As I come to appreciate being uncomfortable, I have started to see the similarities of cold exposure and its relationship to consulting. I have broken this up into five parts that expand on the connections between the two.

  1. Committing to Showing Up
  2. Establishing Support Structures
  3. Embracing the Journey
  4. Embodying Humility and Openness
  5. Acknowledging Progress

Committing to Showing Up: In both scenarios, half the battle is won by simply showing up and being fully present. Just as one equips themselves with the necessary knowledge, tools, and gear for cold exposure, a consultant must arrive prepared to contribute effectively. Consulting requires you to be thoughtful of the impacts of your work on the team, business, and their goals.

Establishing Support Structures: Similar to identifying safety measures before venturing into the cold, consultants must establish support structures within their projects. Building a robust network ensures smooth navigation through potential challenges and fosters a collaborative environment. Connection to others who are knowledgeable and can serve as advocates are important to making you an effective team member.

Embracing the Journey: It’s crucial to slow down and appreciate the journey in both spaces. The cold allows you to be more thoughtful of your environment and those who are with you out in the water. Taking the time to acknowledge the dynamic work environment and product as it helps nurture a deeper understanding and build richer experiences for your team and their customers.

Embodying Humility and Openness: Knowing one’s limits and being open about them is vital. Whether it’s recognizing the chilling depths of unfamiliar territories or acknowledging gaps in knowledge, humility lays the foundation for growth and collaboration. Brings awareness to the strong skill set and areas where you could see some growth.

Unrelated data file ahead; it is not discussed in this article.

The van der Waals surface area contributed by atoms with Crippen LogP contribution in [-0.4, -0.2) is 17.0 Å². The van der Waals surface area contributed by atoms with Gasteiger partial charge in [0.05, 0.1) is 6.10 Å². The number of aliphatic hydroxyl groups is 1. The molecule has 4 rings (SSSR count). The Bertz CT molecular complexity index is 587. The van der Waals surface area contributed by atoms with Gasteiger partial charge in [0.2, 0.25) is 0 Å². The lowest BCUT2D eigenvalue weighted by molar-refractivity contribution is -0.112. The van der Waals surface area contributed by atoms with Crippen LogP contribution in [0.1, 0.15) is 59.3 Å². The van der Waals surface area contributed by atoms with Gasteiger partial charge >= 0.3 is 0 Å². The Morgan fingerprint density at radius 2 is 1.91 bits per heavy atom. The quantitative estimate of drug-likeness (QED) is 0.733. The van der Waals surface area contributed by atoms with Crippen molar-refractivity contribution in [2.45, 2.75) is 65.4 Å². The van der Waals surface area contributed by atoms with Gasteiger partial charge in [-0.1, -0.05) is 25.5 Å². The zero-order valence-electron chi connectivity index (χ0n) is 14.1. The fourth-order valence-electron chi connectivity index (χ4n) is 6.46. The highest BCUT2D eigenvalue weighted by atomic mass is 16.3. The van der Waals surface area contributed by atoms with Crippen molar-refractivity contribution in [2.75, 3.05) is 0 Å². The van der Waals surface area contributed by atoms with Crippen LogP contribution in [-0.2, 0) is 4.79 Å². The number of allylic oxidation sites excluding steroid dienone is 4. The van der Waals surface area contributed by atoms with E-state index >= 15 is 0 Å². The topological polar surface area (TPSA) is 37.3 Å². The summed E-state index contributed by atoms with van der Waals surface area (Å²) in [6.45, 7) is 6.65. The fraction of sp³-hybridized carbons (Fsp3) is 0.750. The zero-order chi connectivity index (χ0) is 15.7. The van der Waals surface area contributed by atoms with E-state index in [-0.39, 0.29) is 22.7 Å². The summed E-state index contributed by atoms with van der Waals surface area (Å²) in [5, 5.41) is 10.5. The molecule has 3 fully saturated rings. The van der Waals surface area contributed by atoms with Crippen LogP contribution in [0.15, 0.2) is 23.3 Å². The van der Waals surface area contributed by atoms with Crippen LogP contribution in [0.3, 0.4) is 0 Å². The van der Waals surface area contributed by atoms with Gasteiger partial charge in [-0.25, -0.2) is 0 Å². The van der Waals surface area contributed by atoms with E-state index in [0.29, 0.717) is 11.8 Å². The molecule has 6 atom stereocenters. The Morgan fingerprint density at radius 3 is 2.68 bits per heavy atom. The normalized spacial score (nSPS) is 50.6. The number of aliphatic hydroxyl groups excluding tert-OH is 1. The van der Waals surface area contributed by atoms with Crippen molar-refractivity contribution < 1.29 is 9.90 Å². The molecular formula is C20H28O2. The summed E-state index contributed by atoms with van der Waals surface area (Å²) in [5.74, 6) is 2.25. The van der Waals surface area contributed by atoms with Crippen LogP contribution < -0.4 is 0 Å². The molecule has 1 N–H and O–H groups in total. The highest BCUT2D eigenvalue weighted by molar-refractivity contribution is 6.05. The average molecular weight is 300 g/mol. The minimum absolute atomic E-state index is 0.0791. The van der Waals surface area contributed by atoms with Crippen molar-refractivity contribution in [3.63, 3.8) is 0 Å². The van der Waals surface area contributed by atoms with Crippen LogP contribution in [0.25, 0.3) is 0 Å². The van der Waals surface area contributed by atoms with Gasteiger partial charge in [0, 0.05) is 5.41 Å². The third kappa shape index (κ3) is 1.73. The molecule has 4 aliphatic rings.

Acknowledging Progress: Reflecting on personal growth and celebrating collective achievements is paramount. Just as one identifies milestones during cold exposure, consultants should recognize their journey’s progress and the growth of their team members.

As we reflect on the connections between cold exposure and consulting, let us remember that discomfort is not merely a hurdle to overcome but a catalyst for growth. Just as our bodies adapt to the shock of cold-water immersion, our professional skill sets can thrive when exposed to discomfort and uncertainty. Much like muscles that strengthen through regular exercise and stretching, our abilities to innovate, collaborate, and adapt are honed through experiences that push us outside of our comfort zones.

By embracing discomfort and recognizing its role in shaping our growth, we cultivate resilience, adaptability, and innovation in both our personal and professional lives. Let us approach each challenge with the same determination and openness that we bring to intentional discomfort, knowing that every moment of discomfort is an opportunity for learning and development. As we continue our journeys, may we not shy away from being uncomfortable, but rather, embrace it as a necessary step towards growth and potential.